Gene expression in hematopoietic progenitors
Next we wanted to test whether absence of erythroid colonies from differentiated ΔmHS−3.5ΔmHS−25/6 ES cells was consequent to aberrant Gata1 expression. As there are no erythroid colonies formed, to address this question we wished to study matched populations of myeloid progenitors from wild-type and DKO cells. However, to our knowledge, myeloid progenitors have not been prospectively isolated from EBs previously. Therefore, as a first step, we used published FACS protocols for isolating myeloid progenitors from fetal liver40 to obtain myeloid cell populations from dissociated wild-type day-7 EBs. A Lin−Sca1−c-Kit+ cell population was separated on CD34 and FcγR expression to obtain populations that immunophenotypically correspond to fetal liver common myeloid progenitors (CMPs), granulocyte-macrophage progenitors (GMPs), and megakaryocyte-erythroid progenitors (MEPs; supplemental Figure 3).
We next tested expression of lineage-specific genes in these sorted populations (Figure 7). Wild-type EB–derived populations with immunophenotypes corresponding to CMPs, GMPs, and MEPs showed patterns of gene expression commensurate with their expected lineage potentials. For example, the megakaryocyte/erythrocyte genes Gata1 and VWF showed higher expression in populations with an MEP compared with a GMP immunophenotype; VWF was expressed at a lower level in populations with a GMP compared with an MEP and a CMP immunophenotype (Figure 7). By contrast, the myeloid genes Pu.1, Mpo, Csf3r, and Cebpa were most highly expressed in populations with a GMP immunophenotype and expressed at a lower level in populations with an MEP compared with CMP immunophenotype. It is important to note that these wild-type populations did not give rise to colonies in methylcellulose assays (data not shown and “Discussion”). However, the immunophenotype and gene expression patterns of the sorted population are consistent with hematopoietic cells with the expected lineage potential and provide a tool to test Gata1 expression in DKO cell populations.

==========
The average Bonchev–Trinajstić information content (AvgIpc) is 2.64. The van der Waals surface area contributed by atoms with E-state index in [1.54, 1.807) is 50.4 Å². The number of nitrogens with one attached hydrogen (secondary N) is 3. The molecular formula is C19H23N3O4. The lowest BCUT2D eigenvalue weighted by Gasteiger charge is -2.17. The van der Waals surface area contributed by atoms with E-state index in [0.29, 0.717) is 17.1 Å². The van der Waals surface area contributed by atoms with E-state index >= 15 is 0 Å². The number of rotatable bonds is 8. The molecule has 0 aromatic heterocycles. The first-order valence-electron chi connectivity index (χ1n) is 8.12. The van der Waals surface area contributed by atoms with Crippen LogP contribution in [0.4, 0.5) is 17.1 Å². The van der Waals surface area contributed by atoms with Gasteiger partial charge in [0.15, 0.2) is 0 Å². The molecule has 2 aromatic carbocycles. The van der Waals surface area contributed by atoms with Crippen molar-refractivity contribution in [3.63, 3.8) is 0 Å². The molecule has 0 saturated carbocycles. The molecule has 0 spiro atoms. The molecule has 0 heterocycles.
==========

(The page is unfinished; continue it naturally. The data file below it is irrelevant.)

Immunophenotypic staining of cells from DKO EBs gave similar population as from WT (supplemental Figure 3), suggesting that deletion of mHS−3.5mHS−25/6 does not significantly alter either formation of these populations or antigen expression. Importantly, gene expression analysis showed that in all 3 DKO populations, Gata1 expression was drastically reduced to approximately 5% of wild-type levels (Figure 7). In concordance with this, expression of Fog1, a direct GATA1 target gene,41 was lower in the DKO compared with wild-type populations. Interestingly, expression of Gata2 in the DKO was also reduced (“Discussion”). The pattern of VWF expression in the DKO populations was also deregulated; unlike expression in wild-type populations, the immunophenotypic MEPs did not show higher VWF expression than the immunophenotypic CMPs. However, the expression pattern and level of the control myeloid genes Mpo, Cebpa, and Pu.1, were comparable in populations from DKO and wild-type EBs. The pattern of Csf3r (G-CSF receptor) expression was also similar between DKO and wild-type EBs, although the level was lower in DKO populations. This suggests that granulocyte-macrophage priming may not have been altered in DKO EB–derived populations. Taken together, these data show that in absence of both mHS−3.5 and mHS−25/6, Gata1 expression is markedly reduced in EB-derived immunophenotypic hematopoietic progenitor populations.